By Garrett M. Graff

With the November presidential election just over 60 days away, recent actions and reports over the last week from all three of the government departments responsible for protecting the vote raise new concerns about the Trump administration’s commitment to a free and fair election.

Even as senior government officials continue to raise alarms about foreign actors seeking to attack the election, the major entities of federal government that share responsibility for election security—the Department of Homeland Security, the Department of Justice, and the Office of the Director of National Intelligence, which oversees and coordinates the nation’s 17 intelligence agencies—have taken steps that appear to undermine or compromise the nation’s ability to conduct a fair and free election in November and combat foreign interference.

Last week, in a surprise move, director of national intelligence John Ratcliffe announced that he was ending verbal, in-person congressional briefings on election security ahead of November. While the ODNI would continue to provide written reports to Congress, the move—which congressional leaders quickly condemned—would take away Congress’ ability to question intelligence analysts directly about election threats. “This is a shocking abdication of its lawful responsibility to keep the Congress currently informed, and a betrayal of the public’s right to know how foreign powers are trying to subvert our democracy,” House speaker Nancy Pelosi and House Intelligence Committee chair Adam Schiff said in a joint statement.

On Monday, an ABC News report highlighted concerns about attorney general William Barr’s decision to replace, weeks before the election, the career official who for the last decade has led the Justice Department’s national security Office of Law and Policy, effectively the department’s in-house legal counsel that ensures that counterintelligence and counterterrorism activities are legal and appropriately authorized. Brad Wiegmann is a 23-year veteran of the Justice Department, beloved and respected by colleagues, who had led that office for more than half the time the National Security Division has existed. His replacement, Kellen Dwyer, is a political appointee, a junior cybercrime prosecutor whose only previous time in the headlines stemmed from his November 2018 paperwork error that accidentally revealed secret federal charges against WikiLeaks founder Julian Assange. When I asked a former senior Justice Department official whether Wiegmann’s replacement was actually a big deal, the response was swift and short: “Profoundly.”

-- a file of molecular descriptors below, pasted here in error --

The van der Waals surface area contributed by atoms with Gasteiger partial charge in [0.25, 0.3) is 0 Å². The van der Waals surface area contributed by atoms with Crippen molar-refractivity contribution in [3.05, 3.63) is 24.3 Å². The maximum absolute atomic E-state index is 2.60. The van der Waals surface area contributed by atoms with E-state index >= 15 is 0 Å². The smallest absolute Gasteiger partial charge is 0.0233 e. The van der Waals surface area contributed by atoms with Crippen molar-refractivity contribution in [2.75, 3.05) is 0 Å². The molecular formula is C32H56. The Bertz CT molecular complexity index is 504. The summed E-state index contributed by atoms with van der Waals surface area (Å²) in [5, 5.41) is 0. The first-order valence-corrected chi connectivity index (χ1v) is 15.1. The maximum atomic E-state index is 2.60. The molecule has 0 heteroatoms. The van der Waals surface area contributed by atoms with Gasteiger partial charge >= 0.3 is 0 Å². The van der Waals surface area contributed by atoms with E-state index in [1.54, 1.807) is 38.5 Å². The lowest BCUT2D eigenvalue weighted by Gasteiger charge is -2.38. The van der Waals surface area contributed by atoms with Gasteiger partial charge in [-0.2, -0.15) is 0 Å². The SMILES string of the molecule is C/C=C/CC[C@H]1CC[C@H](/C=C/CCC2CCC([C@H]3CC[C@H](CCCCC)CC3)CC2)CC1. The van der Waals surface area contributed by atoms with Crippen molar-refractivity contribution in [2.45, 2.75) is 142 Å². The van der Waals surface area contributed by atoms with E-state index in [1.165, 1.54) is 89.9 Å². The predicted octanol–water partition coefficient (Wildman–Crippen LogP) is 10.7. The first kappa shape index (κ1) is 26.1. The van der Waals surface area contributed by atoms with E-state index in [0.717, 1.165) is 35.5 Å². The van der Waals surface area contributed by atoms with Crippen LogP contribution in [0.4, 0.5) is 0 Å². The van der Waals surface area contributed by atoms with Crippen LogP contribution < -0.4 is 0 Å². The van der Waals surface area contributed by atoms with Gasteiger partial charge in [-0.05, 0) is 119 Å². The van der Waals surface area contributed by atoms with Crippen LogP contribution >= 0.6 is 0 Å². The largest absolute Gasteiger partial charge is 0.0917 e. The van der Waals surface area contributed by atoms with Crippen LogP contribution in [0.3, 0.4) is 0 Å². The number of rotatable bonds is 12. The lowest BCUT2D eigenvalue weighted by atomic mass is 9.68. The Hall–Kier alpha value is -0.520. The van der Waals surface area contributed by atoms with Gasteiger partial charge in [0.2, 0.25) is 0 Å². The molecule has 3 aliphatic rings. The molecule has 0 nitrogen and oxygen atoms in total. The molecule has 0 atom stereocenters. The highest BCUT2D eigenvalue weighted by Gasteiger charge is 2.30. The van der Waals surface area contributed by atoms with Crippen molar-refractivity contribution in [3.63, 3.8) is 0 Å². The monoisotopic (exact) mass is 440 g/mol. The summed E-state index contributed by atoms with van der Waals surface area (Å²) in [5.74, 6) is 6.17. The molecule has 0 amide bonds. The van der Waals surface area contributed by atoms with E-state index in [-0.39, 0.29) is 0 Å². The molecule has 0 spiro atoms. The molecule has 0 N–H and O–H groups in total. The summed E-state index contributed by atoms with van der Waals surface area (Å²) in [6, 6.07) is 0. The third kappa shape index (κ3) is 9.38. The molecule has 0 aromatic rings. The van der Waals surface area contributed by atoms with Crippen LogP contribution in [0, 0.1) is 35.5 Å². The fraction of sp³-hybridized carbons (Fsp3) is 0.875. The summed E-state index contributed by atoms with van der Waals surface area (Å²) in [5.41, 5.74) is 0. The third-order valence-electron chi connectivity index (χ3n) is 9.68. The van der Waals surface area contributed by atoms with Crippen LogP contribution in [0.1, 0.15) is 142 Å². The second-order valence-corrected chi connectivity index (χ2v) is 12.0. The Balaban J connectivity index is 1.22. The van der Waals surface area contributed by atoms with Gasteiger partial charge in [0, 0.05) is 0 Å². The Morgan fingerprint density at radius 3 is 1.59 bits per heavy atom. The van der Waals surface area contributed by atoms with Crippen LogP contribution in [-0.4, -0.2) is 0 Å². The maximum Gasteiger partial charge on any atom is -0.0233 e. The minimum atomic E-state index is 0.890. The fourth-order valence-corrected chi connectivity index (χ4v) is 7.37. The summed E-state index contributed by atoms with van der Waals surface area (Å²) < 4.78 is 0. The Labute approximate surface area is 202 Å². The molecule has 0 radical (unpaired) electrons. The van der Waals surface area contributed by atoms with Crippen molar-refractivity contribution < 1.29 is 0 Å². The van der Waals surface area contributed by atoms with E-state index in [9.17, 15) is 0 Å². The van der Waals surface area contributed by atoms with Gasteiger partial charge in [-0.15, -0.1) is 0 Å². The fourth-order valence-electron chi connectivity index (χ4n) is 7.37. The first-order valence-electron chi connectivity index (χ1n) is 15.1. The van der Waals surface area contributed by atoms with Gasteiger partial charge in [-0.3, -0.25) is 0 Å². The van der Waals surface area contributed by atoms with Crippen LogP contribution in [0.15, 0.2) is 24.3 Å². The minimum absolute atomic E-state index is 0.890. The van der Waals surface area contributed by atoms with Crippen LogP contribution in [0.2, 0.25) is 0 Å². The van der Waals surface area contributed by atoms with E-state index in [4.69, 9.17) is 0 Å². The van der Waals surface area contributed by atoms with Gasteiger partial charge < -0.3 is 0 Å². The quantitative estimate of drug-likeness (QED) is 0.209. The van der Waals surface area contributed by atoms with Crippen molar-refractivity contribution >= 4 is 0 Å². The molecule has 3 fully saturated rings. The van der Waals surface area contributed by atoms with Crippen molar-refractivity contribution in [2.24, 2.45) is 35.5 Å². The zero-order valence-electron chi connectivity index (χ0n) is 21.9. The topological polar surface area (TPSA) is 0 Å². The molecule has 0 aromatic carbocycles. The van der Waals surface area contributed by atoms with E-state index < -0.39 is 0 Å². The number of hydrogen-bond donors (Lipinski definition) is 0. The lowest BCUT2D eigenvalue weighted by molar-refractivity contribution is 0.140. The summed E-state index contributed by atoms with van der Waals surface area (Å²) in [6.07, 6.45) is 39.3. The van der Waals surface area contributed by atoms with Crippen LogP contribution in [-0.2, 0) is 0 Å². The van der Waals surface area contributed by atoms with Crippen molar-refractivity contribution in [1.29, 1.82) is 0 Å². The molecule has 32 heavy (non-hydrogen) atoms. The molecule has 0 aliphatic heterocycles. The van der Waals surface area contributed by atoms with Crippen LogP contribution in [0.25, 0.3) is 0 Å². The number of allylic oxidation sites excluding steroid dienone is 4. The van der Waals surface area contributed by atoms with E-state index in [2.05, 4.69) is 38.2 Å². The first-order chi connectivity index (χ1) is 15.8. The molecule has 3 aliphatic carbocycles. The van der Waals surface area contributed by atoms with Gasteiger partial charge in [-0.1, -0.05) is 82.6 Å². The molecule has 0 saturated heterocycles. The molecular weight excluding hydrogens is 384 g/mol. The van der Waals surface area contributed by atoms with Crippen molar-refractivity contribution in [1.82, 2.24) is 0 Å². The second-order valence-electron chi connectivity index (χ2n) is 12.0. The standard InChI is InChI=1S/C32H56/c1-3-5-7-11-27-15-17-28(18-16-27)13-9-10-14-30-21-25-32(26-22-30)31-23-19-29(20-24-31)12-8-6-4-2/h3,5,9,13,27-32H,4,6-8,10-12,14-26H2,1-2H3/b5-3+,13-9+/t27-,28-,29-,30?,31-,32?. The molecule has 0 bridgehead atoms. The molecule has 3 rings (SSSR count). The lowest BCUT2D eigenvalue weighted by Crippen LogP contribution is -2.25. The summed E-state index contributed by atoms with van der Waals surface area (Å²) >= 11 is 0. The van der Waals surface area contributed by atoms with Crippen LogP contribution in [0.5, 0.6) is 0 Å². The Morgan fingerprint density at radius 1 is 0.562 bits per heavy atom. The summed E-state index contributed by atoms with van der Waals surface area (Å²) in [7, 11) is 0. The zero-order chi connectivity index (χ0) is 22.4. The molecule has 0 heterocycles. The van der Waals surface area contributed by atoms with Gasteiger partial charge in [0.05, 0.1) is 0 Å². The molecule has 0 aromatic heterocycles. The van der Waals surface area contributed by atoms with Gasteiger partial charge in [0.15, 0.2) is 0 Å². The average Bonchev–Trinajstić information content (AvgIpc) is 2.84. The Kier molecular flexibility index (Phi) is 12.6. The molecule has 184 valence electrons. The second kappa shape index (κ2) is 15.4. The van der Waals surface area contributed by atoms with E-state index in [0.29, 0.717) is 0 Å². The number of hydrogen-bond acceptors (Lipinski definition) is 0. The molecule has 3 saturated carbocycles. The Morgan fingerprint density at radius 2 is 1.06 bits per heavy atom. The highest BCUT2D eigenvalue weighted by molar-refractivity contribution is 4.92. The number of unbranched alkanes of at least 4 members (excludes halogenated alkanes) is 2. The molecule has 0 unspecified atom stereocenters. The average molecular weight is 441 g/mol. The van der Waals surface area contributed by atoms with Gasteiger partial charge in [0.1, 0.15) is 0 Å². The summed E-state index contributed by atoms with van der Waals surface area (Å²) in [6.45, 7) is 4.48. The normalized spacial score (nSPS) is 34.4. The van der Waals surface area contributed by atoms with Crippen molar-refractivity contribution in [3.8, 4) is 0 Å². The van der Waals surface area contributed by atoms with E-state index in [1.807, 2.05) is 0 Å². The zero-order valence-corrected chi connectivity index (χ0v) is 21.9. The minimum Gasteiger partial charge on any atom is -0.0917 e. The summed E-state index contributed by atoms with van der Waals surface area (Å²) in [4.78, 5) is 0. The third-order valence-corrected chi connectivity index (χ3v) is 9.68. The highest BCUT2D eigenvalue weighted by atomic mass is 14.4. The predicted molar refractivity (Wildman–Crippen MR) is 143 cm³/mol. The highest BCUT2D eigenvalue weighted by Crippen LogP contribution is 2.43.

And Wednesday, ABC News also reported that sometime in July, the Department of Homeland Security halted the release of an intelligence bulletin meant for federal, state, and local law enforcement partners, entitled “Russia Likely to Denigrate Health of US Candidates to Influence 2020 Election.” The bulletin was submitted for review on July 7. Less than an hour later, the department’s chief of staff, John Gountanis, emailed, “Please hold on sending this one out until you have a chance to speak to [acting secretary of homeland security Chad Wolf].” The bulletin, which mentioned Chinese and Iranian information operations as well, primarily focused on a Russian campaign to critique and raise questions about Democratic nominee Joe Biden’s health.